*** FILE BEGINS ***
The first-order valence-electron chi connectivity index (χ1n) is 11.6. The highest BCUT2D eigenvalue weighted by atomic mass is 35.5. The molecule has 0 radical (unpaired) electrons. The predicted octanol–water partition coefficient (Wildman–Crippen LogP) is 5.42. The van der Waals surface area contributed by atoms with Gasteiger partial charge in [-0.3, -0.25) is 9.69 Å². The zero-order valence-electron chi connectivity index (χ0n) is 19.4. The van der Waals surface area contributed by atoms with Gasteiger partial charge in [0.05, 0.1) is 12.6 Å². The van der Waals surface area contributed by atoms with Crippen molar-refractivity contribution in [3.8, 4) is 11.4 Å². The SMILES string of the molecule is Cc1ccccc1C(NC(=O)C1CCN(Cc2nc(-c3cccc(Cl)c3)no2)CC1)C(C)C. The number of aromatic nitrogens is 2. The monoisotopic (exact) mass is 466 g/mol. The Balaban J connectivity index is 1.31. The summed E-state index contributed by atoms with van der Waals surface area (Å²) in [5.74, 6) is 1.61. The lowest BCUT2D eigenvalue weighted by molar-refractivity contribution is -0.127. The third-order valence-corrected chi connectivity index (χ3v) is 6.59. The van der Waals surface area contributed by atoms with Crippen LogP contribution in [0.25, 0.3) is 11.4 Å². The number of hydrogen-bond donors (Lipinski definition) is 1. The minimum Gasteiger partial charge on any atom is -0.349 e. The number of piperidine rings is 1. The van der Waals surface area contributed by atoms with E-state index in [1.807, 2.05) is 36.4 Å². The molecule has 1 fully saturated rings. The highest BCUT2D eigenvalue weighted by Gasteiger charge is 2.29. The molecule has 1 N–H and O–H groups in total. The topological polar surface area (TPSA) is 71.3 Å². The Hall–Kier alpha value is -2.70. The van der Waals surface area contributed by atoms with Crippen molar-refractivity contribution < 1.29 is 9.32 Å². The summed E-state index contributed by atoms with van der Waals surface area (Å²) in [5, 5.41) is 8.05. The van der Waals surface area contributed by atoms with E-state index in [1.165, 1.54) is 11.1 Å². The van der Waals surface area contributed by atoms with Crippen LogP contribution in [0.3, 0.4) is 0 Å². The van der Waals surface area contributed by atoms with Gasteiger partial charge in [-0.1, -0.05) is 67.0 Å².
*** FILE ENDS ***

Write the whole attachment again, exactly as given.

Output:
The first-order valence-electron chi connectivity index (χ1n) is 11.6. The highest BCUT2D eigenvalue weighted by atomic mass is 35.5. The molecule has 0 radical (unpaired) electrons. The predicted octanol–water partition coefficient (Wildman–Crippen LogP) is 5.42. The van der Waals surface area contributed by atoms with Gasteiger partial charge in [-0.3, -0.25) is 9.69 Å². The zero-order valence-electron chi connectivity index (χ0n) is 19.4. The van der Waals surface area contributed by atoms with Gasteiger partial charge in [0.05, 0.1) is 12.6 Å². The van der Waals surface area contributed by atoms with Crippen molar-refractivity contribution in [3.8, 4) is 11.4 Å². The SMILES string of the molecule is Cc1ccccc1C(NC(=O)C1CCN(Cc2nc(-c3cccc(Cl)c3)no2)CC1)C(C)C. The number of aromatic nitrogens is 2. The monoisotopic (exact) mass is 466 g/mol. The Balaban J connectivity index is 1.31. The summed E-state index contributed by atoms with van der Waals surface area (Å²) in [5.74, 6) is 1.61. The lowest BCUT2D eigenvalue weighted by molar-refractivity contribution is -0.127. The third-order valence-corrected chi connectivity index (χ3v) is 6.59. The van der Waals surface area contributed by atoms with Crippen LogP contribution in [0.25, 0.3) is 11.4 Å². The number of hydrogen-bond donors (Lipinski definition) is 1. The minimum Gasteiger partial charge on any atom is -0.349 e. The number of piperidine rings is 1. The van der Waals surface area contributed by atoms with E-state index in [1.807, 2.05) is 36.4 Å². The molecule has 1 fully saturated rings. The highest BCUT2D eigenvalue weighted by Gasteiger charge is 2.29. The molecule has 1 N–H and O–H groups in total. The topological polar surface area (TPSA) is 71.3 Å². The Hall–Kier alpha value is -2.70. The van der Waals surface area contributed by atoms with Crippen molar-refractivity contribution < 1.29 is 9.32 Å². The summed E-state index contributed by atoms with van der Waals surface area (Å²) in [5, 5.41) is 8.05. The van der Waals surface area contributed by atoms with E-state index in [1.165, 1.54) is 11.1 Å². The van der Waals surface area contributed by atoms with Crippen LogP contribution in [0.3, 0.4) is 0 Å². The van der Waals surface area contributed by atoms with Gasteiger partial charge in [-0.1, -0.05) is 67.0 Å².